Aidan Lochrin is a sound artist, composer, and experimental musician based in Glasgow.
Aidan was commissioned to write a new work for Aberdeen-based new music ensemble Any Enemy which was premiered at soundfestival 2021.
Tell us about a favourite piece of music that you have written.
I think the creative processes for some of my more longform improvisational pieces have made them among my favourite things to write and produce – such as RESISTOR (2018), and Untitled Longform #1 (2019). In essence, each of these sets were constructed from short musical ideas quite literally cut up and stuck on a page: each part had pretty much free interpretation from these within a loose structure. Untitled Longform #1 (which had been written as a loose follow-up to RESISTOR) was only seen by the musicians for the first time perhaps half an hour before its first performance. Of course, I was working with musicians who I knew well, respected, and trusted, but this process of the messy, chaotic, vibrancy of the live improvisation coming together only on the day made this piece quite special to make.
How have you been coping with the pandemic and how has this affected your output?
Honestly, with the way in which I work, the pandemic hadn’t really affected it that all that much. I do a lot of my music “DIY”, in which I write, record, mix, release etc. pretty much on my own – and I’d been doing that from before the pandemic anyway. Of course, there were some projects that I’d liked to have done, that I’d have wanted to bring other people on board to achieve, that were no longer possible. Then, for me, it was about channelling and shaping those ideas into projects that I could tackle solo. I also had the time to focus on creative projects, which was extremely nice - I think since the start of 2020 I’ve released around 11 albums & EPs from various projects, and that’s not including the tens of one-off tracks & audiovisual pieces I’ve done.
Were you involved in any special musical or compositional projects during lockdown?
Yes! Fellow composer Sonia Killmann and I released 2 EPs under Failed System Test this year and last – both of which were recorded almost exclusively remotely. This happened from opposite ends of Glasgow, to even a couple times between there and Brussels. It was a fun challenge to try to make music using live audio-sharing software and video calls. Other than that, I had been involved in zFestival – a fully remote festival based in the states, where I had some music rehearsed and performed completely virtually - and was featured in Lunetario’s compilation for Remembrance Species Day 2020. I also did the soundtrack to a short indie game, “Too Cute to Shoot”, at the start of this year, and I’ve recently started working with the team on their follow-up project.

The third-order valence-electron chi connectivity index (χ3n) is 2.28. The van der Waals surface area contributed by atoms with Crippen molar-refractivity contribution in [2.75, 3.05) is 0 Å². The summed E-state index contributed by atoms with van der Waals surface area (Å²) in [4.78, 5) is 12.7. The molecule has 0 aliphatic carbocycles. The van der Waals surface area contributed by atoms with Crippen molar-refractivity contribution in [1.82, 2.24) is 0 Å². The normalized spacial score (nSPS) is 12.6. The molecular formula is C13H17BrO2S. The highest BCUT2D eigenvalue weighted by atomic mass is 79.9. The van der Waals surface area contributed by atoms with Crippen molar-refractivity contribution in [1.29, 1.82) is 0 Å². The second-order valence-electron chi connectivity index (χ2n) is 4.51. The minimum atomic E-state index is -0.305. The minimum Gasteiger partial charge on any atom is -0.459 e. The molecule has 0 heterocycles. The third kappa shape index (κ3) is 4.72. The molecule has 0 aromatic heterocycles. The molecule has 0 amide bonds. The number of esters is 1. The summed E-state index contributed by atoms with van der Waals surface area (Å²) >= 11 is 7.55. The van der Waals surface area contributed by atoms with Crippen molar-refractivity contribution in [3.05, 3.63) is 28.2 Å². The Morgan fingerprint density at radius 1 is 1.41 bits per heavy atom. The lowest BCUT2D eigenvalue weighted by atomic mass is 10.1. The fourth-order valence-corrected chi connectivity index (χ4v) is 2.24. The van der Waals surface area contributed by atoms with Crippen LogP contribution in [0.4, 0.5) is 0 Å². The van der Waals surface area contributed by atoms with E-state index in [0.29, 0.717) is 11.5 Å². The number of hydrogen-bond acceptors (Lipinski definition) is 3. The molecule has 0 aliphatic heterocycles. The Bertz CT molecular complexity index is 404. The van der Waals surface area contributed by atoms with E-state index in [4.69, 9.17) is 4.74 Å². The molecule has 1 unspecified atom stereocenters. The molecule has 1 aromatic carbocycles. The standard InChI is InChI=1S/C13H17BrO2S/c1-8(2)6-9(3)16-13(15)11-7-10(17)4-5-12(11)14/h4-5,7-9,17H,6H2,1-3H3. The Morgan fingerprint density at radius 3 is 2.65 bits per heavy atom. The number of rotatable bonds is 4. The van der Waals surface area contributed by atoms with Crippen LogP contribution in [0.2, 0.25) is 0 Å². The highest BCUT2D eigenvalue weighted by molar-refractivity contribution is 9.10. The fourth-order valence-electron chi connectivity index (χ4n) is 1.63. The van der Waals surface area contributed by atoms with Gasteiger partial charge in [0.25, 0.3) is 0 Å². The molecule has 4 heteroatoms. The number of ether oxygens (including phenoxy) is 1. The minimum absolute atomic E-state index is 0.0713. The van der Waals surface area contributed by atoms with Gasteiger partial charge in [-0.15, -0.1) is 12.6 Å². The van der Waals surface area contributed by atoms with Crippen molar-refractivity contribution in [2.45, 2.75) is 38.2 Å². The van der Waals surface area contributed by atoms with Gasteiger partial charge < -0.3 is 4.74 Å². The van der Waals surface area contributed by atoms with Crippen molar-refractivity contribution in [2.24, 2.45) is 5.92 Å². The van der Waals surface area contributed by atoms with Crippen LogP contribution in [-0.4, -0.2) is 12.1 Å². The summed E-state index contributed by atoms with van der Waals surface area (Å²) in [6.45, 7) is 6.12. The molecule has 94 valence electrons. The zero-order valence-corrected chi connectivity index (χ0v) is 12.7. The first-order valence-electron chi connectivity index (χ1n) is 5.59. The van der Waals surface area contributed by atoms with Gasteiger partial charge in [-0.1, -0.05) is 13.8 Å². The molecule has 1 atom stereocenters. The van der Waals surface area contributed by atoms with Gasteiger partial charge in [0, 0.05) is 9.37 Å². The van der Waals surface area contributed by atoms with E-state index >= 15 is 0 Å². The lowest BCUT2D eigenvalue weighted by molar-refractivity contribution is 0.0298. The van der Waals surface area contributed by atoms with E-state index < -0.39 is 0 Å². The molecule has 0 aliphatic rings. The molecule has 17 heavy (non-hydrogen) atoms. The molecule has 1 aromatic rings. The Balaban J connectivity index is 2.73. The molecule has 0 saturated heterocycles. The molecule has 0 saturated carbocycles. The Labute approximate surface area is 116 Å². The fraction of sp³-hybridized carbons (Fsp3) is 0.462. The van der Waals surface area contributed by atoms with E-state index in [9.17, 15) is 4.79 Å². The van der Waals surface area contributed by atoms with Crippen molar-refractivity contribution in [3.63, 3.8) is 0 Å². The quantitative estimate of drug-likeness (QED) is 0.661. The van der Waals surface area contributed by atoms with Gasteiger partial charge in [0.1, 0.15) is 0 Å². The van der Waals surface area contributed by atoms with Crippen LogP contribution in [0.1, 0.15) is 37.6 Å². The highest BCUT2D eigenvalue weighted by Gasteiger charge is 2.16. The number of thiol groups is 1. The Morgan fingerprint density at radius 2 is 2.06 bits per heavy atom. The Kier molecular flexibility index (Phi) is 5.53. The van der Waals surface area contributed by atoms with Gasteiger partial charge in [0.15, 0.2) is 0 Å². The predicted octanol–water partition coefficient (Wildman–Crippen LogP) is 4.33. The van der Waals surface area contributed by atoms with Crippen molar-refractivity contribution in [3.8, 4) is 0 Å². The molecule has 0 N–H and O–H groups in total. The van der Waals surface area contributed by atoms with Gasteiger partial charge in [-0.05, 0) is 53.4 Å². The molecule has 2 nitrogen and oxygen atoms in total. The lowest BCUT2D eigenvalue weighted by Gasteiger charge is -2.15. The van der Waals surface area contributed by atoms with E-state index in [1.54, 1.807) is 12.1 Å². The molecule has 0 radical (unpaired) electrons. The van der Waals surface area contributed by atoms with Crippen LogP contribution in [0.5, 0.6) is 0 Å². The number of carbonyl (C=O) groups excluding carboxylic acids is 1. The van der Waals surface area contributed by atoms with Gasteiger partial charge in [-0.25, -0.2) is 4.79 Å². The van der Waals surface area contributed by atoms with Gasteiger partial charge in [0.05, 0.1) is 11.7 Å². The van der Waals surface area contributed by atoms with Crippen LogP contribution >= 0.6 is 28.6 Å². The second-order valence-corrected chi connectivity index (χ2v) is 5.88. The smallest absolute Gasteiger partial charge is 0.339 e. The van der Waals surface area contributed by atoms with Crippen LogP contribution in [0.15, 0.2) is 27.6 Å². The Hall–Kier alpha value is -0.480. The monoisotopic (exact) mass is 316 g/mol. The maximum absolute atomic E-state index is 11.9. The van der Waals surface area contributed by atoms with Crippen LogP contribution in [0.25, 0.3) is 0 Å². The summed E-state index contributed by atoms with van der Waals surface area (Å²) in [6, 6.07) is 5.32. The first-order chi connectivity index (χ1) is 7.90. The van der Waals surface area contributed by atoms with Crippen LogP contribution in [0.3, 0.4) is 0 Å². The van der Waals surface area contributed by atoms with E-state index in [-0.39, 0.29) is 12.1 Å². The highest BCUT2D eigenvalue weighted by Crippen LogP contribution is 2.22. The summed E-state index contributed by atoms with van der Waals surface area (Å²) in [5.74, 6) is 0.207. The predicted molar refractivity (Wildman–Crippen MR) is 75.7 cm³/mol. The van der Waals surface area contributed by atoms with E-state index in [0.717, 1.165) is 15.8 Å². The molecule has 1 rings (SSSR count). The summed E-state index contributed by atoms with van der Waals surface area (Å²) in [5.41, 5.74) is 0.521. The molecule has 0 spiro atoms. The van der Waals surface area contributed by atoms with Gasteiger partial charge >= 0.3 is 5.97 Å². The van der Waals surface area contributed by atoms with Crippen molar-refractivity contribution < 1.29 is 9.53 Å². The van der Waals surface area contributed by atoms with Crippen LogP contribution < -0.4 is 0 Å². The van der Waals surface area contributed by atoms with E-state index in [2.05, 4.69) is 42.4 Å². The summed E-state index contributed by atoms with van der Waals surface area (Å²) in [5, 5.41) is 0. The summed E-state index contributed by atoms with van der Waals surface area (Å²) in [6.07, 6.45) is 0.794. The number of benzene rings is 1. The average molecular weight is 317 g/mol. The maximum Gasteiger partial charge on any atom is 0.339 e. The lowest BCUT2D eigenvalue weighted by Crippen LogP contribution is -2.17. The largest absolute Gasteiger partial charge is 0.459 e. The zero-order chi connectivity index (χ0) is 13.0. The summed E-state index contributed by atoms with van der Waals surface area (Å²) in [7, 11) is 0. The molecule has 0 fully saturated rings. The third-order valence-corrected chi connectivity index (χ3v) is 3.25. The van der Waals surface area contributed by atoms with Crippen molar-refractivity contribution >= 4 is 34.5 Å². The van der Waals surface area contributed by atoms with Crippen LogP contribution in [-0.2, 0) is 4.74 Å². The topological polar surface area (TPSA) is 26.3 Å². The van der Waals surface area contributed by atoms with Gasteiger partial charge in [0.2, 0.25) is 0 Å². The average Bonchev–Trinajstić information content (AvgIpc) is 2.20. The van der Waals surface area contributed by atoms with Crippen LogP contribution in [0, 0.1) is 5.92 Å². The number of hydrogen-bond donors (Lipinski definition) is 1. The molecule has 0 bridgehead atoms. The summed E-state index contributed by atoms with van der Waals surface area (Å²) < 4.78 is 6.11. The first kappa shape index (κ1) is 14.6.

What are your compositional aspirations?
At the moment, probably to be able to understand Just Intonation systems enough to use them in instrumental writing. Most of my electronic output (released under gaia complex) is already microtonal/xenharmonic in some form, but there it’s a little easier to let the computer do a lot of the work for you in regard to tuning systems. But when I look at works like, for example, Ben Johnston’s string quartets, I realise there’s a lot of incredible things there that I haven’t been able to wrap my head around quite yet.
Which composer (dead or alive) has most inspired you and why?
I don’t know if it’s because I’m too indecisive or too polite to pick just one favourite, but I do think it’s reductive for me to single out one inspiration. My own output is so varied in style and genre that the input for that has to be as well. A lot of my approach to more classical styles and harmony comes from a love of a lot of Japanese composers, such as Ryuichi Sakamoto, Takashi Yoshimatsu, and Nobuo Uematsu. The use of space and harmony in a lot of their music is something I adore. My heavier, drone-based, and ambient music draws from bands like Godspeed You! Black Emperor, and from composers like Kali Malone & Ellen Arkbro. The electronic music I produce also takes in inspiration from many sources, but recently it comes from artists like Bonobo, Makeup & Vanity Set, Floating Points, and Sevish (whose music is also microtonal). Often, it’s just satisfying to really get into a beat, or to get completely absorbed in disgustingly distorted noise.
What would you consider to be a dream commission?
Probably anything where I can have an excuse to blow out a subwoofer with sixteen distortion pedals.
What do you do to take your mind off composing?
It’s hard to switch off completely, sometimes. I mean, I enjoy reading (mostly Sci-Fi & Fantasy), I’m an avid cycler, and I have fun cooking. Recently, I’ve fallen down the rabbit holes of speciality coffee & fancy houseplants. But with any other almost unrelated thing to music you can suddenly get an “oh – that’s a cool idea” out of nowhere and suddenly it’s four hours later and you have a sketch of a new piece done. Any creative dry spells are nice sometimes if you’re not actively working on anything, though.
If you could describe your work in three words, what would they be?
Multi genre weirdness.
What music have you been listening to lately that you would recommend to others?
Recently, I’ve been listening to both Boris & Merzbow’s 2R0I2P0, and android52’s Type R-510 a lot. I always find myself coming back to Anna von Hausswolff’s All Thoughts Fly, and Reflects by Aoki Takamasa & Ichiro Yamaguchi, as well.
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